Those things haven’t happened this time around. Maybe months of writing have managed to prepare me for completing something of substance. Maybe I’m finally taking this seriously. All I know is that every day, every day I’m writing or every day I’m taking a break, every single day I feel a deep compulsion to continue, to continue until I am done. A deep-rooted fire to just keep plugging away on this project. At times the writing is slow and hard, and at times the writing is fast and easy. But whenever I stop writing, when I walk away for an hour or two to relax and eat dinner, a knot builds in stomach, a little voice screams in my head, “finish it!”

I suppose this is the feeling most writers feel — most writers who manage to put together a novel. Because while in the past I’ve wanted to write a novel, I’ve never felt like I need to write a novel. I feel that way every day now. A need to write this novel, and more. An inscrutable desire to let my voice be heard or at least recorded. Even if it is never published, even if I never get a publisher to buy any of my work, one day a curious great grandchild can root through my old files and pull out a dusty manuscript that says “EE, by Samuel X. Brase. (c) 2009.” And maybe my work will inspire the creative fire inside them, and they will be hell-bent to complete something of value, personal or otherwise.

Again, I repeat myself: This novel began as a meager effort to write something longer than 20 pages. After a few weeks of planning and thinking, it morphed into a pop-culture experiment: How many subtle or overt references can I shove into my work, how many sources can I pull inspiration from, and create something separate, something unique and yet tied to contemporary culture? A nineteenth century writing philosophy to focus on internal character rumination, a twentieth century approach to symbols and meaning, a twenty-first century taste for pacing and plots. So many strands adding up hopefully to a larger whole, a text that projects forward by looking backwards.

I have a lot of personal hopes for the text; I want it to work as a whole, achieving all the different facets I mentioned in the previous paragraph. I am confident in my ability to execute but realistic as to my experience. Many weeks ago, EE became my longest fiction work, and now it is blazing into the wild unknown. With a bit more than half the novel done, I know I can finish it. I do not know if it will be worth much when done, but either way I will have finished it. And I will know I can finish something of this magnitude. And I will know that if I did it once, I can do it again.

And when I do it again, my writing will almost surely be the better for this experience. The only way to get experience is to do the work. So here I am, doing the work. Logging the hours. Getting the experience. Nothing in my life has been this thrilling, this exciting, this different.

Thank you, Great Recession, for taking my job. For giving me the one resource I needed: time. For demanding I give this a real shot, a real chance, for giving me the time so I would have no excuses but my own shortcomings. So far I am proving that I am up to the task. But we’re only through five innings. We got four more to play.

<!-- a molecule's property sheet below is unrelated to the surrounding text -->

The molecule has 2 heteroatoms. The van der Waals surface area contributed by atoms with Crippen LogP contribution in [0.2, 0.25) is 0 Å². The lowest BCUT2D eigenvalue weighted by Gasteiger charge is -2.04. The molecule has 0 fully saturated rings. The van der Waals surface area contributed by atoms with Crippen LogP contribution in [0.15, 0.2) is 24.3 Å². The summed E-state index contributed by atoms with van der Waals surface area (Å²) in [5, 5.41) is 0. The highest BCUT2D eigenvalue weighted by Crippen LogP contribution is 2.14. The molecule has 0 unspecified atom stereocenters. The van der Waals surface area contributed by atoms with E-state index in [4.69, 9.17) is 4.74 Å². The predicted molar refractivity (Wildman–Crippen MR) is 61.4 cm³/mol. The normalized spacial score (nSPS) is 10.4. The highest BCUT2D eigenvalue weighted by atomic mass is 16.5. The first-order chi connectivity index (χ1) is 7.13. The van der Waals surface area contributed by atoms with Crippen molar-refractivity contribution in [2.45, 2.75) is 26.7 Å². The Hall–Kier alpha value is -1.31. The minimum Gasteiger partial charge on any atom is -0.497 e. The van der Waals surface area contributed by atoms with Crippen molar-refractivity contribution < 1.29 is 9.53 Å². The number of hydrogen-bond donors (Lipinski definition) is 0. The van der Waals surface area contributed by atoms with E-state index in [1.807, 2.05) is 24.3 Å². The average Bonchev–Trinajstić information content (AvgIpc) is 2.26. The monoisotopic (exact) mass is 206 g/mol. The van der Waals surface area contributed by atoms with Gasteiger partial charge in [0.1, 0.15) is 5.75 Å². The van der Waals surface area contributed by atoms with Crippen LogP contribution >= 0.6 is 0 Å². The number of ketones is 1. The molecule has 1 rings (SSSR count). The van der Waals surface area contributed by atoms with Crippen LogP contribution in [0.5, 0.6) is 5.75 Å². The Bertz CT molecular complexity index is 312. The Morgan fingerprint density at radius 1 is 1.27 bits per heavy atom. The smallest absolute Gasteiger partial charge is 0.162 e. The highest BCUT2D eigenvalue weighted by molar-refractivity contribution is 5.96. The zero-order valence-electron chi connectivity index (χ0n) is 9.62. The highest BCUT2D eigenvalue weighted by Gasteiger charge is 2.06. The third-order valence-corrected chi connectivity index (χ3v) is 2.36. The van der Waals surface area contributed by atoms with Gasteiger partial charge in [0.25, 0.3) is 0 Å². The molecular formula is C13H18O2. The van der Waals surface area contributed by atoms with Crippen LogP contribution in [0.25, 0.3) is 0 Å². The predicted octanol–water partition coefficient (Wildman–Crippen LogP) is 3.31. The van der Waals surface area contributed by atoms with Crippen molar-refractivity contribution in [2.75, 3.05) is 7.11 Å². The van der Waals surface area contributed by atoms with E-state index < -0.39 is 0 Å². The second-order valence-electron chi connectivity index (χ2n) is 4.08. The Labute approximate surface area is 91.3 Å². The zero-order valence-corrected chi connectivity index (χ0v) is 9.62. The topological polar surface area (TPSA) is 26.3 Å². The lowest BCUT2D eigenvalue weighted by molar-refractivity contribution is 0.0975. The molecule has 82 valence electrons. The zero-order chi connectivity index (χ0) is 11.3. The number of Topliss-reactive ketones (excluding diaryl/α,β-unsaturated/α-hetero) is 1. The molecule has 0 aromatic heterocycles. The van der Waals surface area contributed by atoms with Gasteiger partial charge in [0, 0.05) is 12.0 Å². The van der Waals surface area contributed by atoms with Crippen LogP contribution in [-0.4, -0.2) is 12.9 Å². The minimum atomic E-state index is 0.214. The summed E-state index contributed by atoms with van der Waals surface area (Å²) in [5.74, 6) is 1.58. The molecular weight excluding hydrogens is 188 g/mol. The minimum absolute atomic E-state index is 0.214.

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Caravan

Posted in novel planning by Sam X. on 26 July 2009
The gauntlet I threw down a few weeks ago is being met. The first third of the novel, Act I, is written in rough form, clocking in just shy of 30,000 words. Some of the writing is pretty shaky, but that’s what happens when I pound it out in 7 weeks. I’ve done some editing, but more needs to be done. Still, I’m extremely proud of what I’ve accomplished thus far; I’ve never gotten this far on a single writing project. The most exciting part is I know what it takes to write 100 pages now: doing that a couple more times and finishing this book out doesn’t daunt me in the least.
The second act is well planned, I can see finishing it by my birthday (Sept 21). My concerns lie with the third act, of which I have only a few ideas about. I have a number of action sequences imagined, but no established tension, no big reveals. My worry is that the second act is so loaded that there’s nothing left for the finale.
Let’s take a look here. I can’t spoil a ton because the plot is all I got, but…. Okay, so I broke down the major actions for the rest of the novel and there are three of them. I think my problem stems from the lack of a fourth major action; without it, one act would be very heavy in comparison to the other. I need to figure out a fourth action, probably a smaller one, like an initial skirmish between the two sides.
(Three hours later) And I’m back. I decided that instead of a contrived fourth action, I’ll simply amplify the first action beat in the second act and move some of the others around. I have a very rough (very, very, very rough) outline of the second and third acts, which I think will work better. It spreads some of the major actions from the second act into the third and elucidates on some events I hadn’t fully thought out.
Tomorrow I’m going to try and elaborate on this basic outline I have created while inebriated. If it gels, fantastic. I expect it to. There is ample room for the character development that is necessary, and ample room for exciting moments.
God this novel is going to be great.
If I can pull it off.